Accurate detection of characteristic proteins secreted by colon cancer tumor cells in biological fluids could serve as a biomarker for the disease. The aim of the present study was to identify and validate new serum biomarkers and demonstrate their potential usefulness for early diagnosis of colon cancer. The study was organized in three sequential phases: 1) biomarker discovery, 2) technical and biological validation, and 3) proof of concept to test the potential clinical use of selected biomarkers. A prioritized subset of the differentially expressed genes between tissue types (50 colon mucosa from cancer-free individuals and 100 normal-tumor pairs from colon cancer patients) was validated and further tested in a series of serum samples from 80 colon cancer cases, 23 patients with adenoma and 77 cancer-free controls. In the discovery phase, 505 unique candidate biomarkers were identified, with highly significant results and high capacity to discriminate between the different tissue types. After a subsequent prioritization, all tested genes (N = 23) were successfully validated in tissue, and one of them, COL10A1, showed relevant differences in serum protein levels between controls, patients with adenoma (p = 0.0083) and colon cancer cases (p = 3.2e-6). We present a sequential process for the identification and further validation of biomarkers for early detection of colon cancer that identifies COL10A1 protein levels in serum as a potential diagnostic candidate to detect both adenoma lesions and tumor.
Serum sHLA-G levels as a useful indicator in distinguishing Colorectal Cancer

Serum sHLA-G levels as a useful indicator in distinguishing Colorectal Cancer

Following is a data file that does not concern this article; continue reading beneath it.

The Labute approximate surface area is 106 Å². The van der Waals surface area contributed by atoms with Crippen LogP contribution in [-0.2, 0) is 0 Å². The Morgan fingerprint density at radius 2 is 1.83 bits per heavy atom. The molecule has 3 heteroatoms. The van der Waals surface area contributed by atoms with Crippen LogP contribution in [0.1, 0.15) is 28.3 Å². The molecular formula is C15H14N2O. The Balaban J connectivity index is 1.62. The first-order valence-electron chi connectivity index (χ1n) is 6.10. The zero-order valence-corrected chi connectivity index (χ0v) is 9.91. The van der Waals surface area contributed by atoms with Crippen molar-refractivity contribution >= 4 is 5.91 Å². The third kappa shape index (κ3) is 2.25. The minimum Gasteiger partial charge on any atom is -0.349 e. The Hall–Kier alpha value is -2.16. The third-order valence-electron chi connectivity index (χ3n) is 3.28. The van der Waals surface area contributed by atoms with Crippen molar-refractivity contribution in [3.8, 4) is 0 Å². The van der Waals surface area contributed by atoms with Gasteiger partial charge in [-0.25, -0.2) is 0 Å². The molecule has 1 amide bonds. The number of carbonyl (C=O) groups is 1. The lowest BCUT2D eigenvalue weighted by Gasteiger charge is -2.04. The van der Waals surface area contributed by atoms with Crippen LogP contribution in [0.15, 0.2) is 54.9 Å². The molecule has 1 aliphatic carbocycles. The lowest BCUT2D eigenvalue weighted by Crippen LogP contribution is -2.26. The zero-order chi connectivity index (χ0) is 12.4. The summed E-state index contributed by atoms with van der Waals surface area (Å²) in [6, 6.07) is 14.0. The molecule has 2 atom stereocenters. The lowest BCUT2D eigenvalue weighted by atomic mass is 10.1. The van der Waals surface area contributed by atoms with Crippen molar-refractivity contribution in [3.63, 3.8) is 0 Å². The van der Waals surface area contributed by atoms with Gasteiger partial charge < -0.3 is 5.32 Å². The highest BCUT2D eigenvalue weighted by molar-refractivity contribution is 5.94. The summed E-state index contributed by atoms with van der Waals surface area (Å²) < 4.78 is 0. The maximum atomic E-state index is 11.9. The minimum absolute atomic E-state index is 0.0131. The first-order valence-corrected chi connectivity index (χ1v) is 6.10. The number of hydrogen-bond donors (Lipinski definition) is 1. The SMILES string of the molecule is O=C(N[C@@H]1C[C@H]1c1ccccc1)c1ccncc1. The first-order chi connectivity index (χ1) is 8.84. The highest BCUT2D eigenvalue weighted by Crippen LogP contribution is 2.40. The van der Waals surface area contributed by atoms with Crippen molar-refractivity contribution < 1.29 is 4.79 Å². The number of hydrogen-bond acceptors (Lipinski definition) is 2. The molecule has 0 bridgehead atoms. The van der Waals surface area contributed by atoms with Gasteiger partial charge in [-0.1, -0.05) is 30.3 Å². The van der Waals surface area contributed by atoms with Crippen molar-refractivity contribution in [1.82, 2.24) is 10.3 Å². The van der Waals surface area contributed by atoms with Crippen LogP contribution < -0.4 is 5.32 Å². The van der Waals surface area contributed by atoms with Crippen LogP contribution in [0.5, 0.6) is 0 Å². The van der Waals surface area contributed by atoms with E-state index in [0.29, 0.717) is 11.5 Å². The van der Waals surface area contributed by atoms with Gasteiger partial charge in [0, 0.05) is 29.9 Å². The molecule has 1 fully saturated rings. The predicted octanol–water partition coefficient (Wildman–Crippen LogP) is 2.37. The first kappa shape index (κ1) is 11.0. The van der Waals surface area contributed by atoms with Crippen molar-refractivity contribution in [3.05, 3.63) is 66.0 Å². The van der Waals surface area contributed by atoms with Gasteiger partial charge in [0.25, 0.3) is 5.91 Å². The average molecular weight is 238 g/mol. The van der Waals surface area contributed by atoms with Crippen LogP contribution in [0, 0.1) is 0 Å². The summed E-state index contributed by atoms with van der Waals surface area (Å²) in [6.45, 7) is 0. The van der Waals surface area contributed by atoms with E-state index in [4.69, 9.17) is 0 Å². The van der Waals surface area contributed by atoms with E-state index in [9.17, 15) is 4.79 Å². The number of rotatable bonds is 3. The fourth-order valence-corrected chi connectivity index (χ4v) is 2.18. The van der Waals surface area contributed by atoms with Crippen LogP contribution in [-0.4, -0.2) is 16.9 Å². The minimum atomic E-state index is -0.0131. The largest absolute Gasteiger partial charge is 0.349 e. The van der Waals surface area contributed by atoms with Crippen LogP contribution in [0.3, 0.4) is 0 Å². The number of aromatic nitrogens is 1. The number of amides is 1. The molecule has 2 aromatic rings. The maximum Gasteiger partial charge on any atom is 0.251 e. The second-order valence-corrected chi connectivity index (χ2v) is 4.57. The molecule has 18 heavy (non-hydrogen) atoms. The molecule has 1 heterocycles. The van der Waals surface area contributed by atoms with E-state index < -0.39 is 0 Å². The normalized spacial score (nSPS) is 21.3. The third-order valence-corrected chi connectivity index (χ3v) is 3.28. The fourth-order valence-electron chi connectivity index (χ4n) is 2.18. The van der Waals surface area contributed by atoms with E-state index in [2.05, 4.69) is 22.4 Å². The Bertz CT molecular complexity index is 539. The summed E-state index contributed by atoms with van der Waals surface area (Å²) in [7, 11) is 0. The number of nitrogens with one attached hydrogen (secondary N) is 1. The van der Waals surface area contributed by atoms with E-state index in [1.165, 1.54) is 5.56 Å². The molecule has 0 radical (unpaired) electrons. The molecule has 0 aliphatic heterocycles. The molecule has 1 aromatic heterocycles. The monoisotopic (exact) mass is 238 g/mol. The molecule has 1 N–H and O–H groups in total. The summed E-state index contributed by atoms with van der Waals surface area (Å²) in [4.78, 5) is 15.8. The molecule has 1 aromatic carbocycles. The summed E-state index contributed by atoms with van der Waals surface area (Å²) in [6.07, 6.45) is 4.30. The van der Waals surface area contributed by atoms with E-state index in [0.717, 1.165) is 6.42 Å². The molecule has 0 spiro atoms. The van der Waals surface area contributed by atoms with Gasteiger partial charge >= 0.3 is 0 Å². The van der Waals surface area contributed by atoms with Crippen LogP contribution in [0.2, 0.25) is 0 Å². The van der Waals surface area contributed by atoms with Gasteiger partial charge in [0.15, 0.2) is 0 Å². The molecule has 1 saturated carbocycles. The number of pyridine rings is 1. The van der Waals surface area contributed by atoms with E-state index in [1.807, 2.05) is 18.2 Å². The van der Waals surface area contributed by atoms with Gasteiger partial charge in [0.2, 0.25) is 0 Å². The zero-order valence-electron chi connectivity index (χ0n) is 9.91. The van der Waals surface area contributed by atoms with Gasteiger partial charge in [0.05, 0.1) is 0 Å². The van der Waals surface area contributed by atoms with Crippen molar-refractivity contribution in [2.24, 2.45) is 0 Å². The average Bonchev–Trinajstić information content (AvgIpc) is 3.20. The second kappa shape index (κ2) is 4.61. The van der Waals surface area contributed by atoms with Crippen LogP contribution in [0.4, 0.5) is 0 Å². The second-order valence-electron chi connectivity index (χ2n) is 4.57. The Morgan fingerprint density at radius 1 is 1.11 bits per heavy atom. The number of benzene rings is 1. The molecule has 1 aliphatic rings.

Soluble human leukocyte antigen-G (sHLA-G) has been reported in malignancies and is implicated in mediating immune surveillance of tumor. The aim of our study is to detect serum sHLA-G levels in colorectal cancer and to determine whether sHLA-G may be helpful in distinguishing colorectal cancer from benign colorectal diseases. Serum sHLA-G levels were determined using enzyme-linked immunosorbent assay. Receiver operating characteristic (ROC) curve was used to evaluate the feasibility of sHLA-G in differentiating colorectal cancer from benign colorectal diseases. Median sHLA-G concentrations were significantly higher in colorectal cancer compared to normal colorectum, hyperplastic polyp, inflammatory bowel disease and adenoma (all at p < 0.001, respectively). ROC curve for sHLA-G revealed an area under the curve of 84.2%, and when 88.6 U/mL was used as cutoff, a sensitivity of 72.2% and a specificity of 87.8% were achieved. Comparison of sHLA-G and carcinoembryogenic antigen ROC curves indicated that sHLA-G was superior to CEA in differentiating colorectal cancer from benign colorectal diseases (p < 0.001). ROC curves analysis of the combined sHLA-G and CEA showed a higher detection capacity (area under the ROC curve, 87.4%) than that of markers considered singly. These findings reveal that serum levels of sHLA-G are significantly increased in colorectal cancer which may serve as a potent mediator of immune escape in colorectal cancer, and sHLA-G may be a useful indicator in differentiating colorectal cancer from benign colorectal diseases.